The Court rejected the defendant's argument that his prior Tennessee conviction for sexual battery was not a covered "sex offense" under SORNA, which (as relevant here) required "sexual contact" as an element. First, the Court held that the categorical approach (rather than a circumstance-specific approach) applied. Second, the Court held that, based on dictionary definitions and common understanding, "sexual contact" under SORNA meant a touching or meeting of body surfaces where the touching or meeting is related to or for the purpose of sexual gratification. The Tennessee offense required such contact, and the defendant did not argue otherwise. Third, the Court rejected the defendant's argument that "sexual contact" under SORNA instead incorporated a broader meaning from an unrelated federal statute. Finally, even if the Court used that broader meaning, it concluded that the Tennessee offense satisfied it. The Court rejected as "border[ing] on the absurd" the defendant's argument that the Tennessee offense was overbroad because it required contact with the "primary genital area" rather than just the genitals. And the Court rejected the defendant's argument that Tennessee case law permitted the contact to be with the lower back or abdomen.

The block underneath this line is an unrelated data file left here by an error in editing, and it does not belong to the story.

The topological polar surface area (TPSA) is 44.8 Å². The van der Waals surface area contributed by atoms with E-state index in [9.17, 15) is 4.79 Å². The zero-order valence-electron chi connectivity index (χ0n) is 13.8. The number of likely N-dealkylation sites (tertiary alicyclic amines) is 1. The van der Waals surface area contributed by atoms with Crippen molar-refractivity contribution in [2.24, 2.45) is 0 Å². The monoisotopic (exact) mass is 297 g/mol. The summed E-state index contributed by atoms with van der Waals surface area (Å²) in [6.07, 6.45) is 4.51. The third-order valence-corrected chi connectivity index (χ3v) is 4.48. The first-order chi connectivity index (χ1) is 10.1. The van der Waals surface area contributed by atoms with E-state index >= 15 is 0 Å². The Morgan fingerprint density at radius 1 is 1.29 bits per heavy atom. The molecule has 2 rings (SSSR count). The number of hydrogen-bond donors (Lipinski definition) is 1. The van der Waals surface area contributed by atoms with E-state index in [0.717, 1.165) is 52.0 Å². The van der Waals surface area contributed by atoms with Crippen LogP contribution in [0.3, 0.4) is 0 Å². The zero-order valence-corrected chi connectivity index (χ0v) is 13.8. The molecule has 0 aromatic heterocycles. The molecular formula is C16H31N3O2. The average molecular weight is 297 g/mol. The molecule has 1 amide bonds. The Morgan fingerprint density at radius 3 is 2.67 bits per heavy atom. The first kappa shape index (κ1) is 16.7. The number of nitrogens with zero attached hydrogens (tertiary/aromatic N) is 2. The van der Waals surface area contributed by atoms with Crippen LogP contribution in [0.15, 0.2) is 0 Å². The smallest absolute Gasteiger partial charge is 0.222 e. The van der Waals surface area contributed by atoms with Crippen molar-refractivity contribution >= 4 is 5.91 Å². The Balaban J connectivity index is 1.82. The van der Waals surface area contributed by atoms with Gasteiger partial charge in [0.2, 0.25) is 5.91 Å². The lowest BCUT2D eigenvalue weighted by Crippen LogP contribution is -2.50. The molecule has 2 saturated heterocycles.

Eleventh Circuit Court of Appeals - Published Opinions
Friday, December 20, 2019
Vineyard: Tennessee Sexual Battery is Covered Sex Offender Under SORNA
In United States v. Vineyard, No. 18-11690 (Dec. 20, 2019) (Julie Carnes, Marcus, Kelly (10th)), the Court upheld the denial of a motion to dismiss a conviction for failure to register under SORNA.